Two of chief medical officers of health from opposite sides of the country have come out to say the Omicron spread in their provinces may have links to a rugby championship held at Queen’s University in Kingston, Ont.
Dr. Bonnie Henry, a press conference Tuesday, said the University of Victoria is dealing with a COVID-19 outbreak, and some of those cases are Omicron variants.
She tied those to an outbreak linked to a rugby championship “that has sadly spread Omicron in university communities across the country.”
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“There was some transmission from the varsity rugby team which participated in a rugby game, and I don’t have all of the details of how many teams were there, but it has led to outbreaks in several other universities across the country as well,” she said.
She added that some of the more recent cases are related to varsity rugby players that have tested positive for Omicron.
Tuesday, Dr. Robert Strang, Nova Scotia’s top doctor, said in a press conference that health officials are looking into the possibility that the Dalhousie University’s men’s rugby team may have brought the COVID-19 variant back to the province following the late November championship in Kingston.
“We’re also starting to understand there’s the potential that this is linked, initially, to a large outbreak that’s happening at Queen’s University in Ontario,” he said.
Though he said there were no direct links at this moment, the Dalhousie men’s team was present at the championships.
Despite these province’s statements, neither Queen’s University or KFL&A Public Health have confirmed an Omicron outbreak related to the championships.
In a statement, Queen’s noted that on Dec. 8, a COVID-19 outbreak was declared in the Queen’s varsity sports community. All training was halted, but the school maintains that the outbreak was “not directly related to any sports competitions or on-campus facilities.”
Dec. 8 was also the same day that Dr. Piotr Oglaza, medical officer of health for the region, told the media that a single case of Omicron had been detected through genome sequencing. That person, he said, was symptomatic Nov. 28.
The rugby championships ran from Nov. 24 to Nov. 28.
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Queen’s also said two days later on Dec. 10, the health unit confirmed an outbreak within the wider school community.
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From Nov. 29 to Dec. 12, the school recorded more than 300 cases linked to the university. It’s part of a larger trend in the Kingston region of cases spiking wildly since that the beginning of November.
From Nov. 1 to Dec. 15, active cases went from a paltry nine to over 1,000 as of Tuesday. Before this fourth wave, the region’s highest number of active cases was 151. Case rates in Kingston have reached over 370 per 100,000, while the provincial case rate stands at just over 56.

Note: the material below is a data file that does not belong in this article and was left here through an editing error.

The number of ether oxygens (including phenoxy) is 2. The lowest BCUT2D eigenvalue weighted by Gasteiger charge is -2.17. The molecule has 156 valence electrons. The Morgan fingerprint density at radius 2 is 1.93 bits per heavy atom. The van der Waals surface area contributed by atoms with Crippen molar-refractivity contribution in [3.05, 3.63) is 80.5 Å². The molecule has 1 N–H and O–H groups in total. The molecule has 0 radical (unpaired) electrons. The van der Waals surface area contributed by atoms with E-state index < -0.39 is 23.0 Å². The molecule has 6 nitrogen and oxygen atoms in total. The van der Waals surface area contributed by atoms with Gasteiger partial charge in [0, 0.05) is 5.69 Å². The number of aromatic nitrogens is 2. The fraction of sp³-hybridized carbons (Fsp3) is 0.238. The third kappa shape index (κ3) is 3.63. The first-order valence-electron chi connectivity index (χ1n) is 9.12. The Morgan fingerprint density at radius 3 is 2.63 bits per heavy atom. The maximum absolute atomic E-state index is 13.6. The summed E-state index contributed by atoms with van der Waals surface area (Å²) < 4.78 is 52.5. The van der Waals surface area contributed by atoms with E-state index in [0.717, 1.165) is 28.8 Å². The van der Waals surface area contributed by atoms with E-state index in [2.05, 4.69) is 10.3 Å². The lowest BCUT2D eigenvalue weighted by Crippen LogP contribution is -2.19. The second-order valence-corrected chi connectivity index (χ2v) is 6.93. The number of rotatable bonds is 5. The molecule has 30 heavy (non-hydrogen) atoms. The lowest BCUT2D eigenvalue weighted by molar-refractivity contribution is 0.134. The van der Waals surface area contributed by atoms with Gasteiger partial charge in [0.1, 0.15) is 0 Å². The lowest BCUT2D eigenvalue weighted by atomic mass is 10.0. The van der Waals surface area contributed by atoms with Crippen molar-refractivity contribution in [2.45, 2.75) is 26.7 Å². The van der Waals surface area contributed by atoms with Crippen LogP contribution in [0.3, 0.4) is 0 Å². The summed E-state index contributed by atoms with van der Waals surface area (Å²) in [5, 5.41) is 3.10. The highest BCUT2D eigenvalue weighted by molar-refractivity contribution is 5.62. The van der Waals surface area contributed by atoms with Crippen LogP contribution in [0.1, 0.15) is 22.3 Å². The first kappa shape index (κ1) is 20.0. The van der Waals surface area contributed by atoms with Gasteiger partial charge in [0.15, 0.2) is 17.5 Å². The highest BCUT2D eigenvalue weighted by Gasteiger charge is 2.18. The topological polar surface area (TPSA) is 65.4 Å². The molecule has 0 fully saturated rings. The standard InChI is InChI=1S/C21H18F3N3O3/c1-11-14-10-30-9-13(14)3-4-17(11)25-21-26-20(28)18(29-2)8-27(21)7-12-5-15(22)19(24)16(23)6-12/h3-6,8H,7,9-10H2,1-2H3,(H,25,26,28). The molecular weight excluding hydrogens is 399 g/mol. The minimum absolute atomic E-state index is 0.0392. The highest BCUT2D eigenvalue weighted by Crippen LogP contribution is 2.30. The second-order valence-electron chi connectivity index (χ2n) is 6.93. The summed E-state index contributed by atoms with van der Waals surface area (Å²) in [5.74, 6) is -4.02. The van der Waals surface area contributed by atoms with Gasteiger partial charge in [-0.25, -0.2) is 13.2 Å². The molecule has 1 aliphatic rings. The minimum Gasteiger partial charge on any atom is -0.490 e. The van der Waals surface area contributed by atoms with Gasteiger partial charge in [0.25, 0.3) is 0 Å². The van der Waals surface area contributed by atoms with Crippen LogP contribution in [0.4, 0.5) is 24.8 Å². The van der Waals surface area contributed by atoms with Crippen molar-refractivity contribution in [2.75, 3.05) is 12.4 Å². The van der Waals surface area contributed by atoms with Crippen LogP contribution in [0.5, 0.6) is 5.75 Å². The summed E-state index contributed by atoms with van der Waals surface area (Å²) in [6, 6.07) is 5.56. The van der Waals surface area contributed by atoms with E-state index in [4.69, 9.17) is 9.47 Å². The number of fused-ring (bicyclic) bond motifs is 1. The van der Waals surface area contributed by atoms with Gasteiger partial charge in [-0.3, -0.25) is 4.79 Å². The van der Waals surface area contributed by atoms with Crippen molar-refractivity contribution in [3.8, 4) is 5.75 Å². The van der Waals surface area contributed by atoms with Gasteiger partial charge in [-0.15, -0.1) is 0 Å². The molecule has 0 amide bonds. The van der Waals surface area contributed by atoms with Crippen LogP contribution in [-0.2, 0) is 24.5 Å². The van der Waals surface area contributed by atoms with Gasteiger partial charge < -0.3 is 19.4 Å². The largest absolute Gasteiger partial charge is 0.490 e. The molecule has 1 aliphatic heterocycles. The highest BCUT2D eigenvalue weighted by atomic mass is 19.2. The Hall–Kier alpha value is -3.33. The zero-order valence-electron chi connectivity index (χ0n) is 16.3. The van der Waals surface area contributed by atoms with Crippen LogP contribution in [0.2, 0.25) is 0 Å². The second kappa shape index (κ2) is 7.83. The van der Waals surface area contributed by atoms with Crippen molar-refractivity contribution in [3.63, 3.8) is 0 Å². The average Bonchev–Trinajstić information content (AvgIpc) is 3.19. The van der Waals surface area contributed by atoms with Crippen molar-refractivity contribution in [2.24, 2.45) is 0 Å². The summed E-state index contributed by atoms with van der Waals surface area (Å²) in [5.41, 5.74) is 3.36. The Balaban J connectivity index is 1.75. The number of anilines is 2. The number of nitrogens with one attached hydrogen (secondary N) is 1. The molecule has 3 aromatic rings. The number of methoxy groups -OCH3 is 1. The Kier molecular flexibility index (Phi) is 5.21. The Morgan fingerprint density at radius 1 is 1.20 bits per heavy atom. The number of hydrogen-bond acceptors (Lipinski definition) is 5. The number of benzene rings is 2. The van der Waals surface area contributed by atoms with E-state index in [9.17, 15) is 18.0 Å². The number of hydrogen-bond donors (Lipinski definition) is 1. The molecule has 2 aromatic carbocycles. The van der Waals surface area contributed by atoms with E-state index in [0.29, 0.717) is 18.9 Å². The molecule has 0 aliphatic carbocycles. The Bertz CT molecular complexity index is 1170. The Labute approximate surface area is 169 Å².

On Monday, three of Kingston’s top doctors, including medical officer of health Dr. Piotr Oglaza, told the media that Omicron was well on its way to becoming the dominant strain in Kingston. Yet neither Queen’s nor KFL&A Public Health have come out to say that Omicron is driving the spread at Queen’s University.
Both organizations say they are investigating “suspected cases of Omicron” linked to the school.
KFL&A Public Health said that all cases are currently under investigation, but that contact tracers are working to a possible link to St. Francis Xavier University, in Antigonish, N.S. There is currently an outbreak at the university. Although the Anigonish university did not send their men’s rugby team to the championships in Kingston, the school did send a team to Kingston for the women’s championships over Nov. 10 and 14.
Last week, Global News spoke to a member of the women’s rugby team who was in isolation, along with her other teammates, after attending the men’s rugby championship.
“Men’s rugby nationals were at least two weeks ago, so we were all in fairly close contact over that week. Obviously, our entire team went to went to support and celebrate and spend some time with the men’s team,” Amelia Lawton said.
She also told Global News that several members of the women’s rugby team tested positive for COVID-19, but was not sure if it was the Omicron variant.
During his press conference, Strang noted that currently, Nova Scotia does not have a direct link to the Queen’s outbreak but said public health officials across the country are working together to try to put the pieces together of how the variant spread.
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Still, Strang noted that figuring out how it got here doesn’t change the outcome.
“The reality is it doesn’t matter so much for now where it started, where it stops. Omicron is here in Canada,” he said.
In a COVID-19 briefing Tuesday, Ontario’s chief medical officer of health, Dr. Kieran Moore, said Omicron was on its way to being the dominant strain in the province, and noted about 30 per cent of current cases in Ontario are suspected to be the new more contagious variant.
He said provincial measures, currently based on the Delta variant, may have to change to address Omicron in the province.
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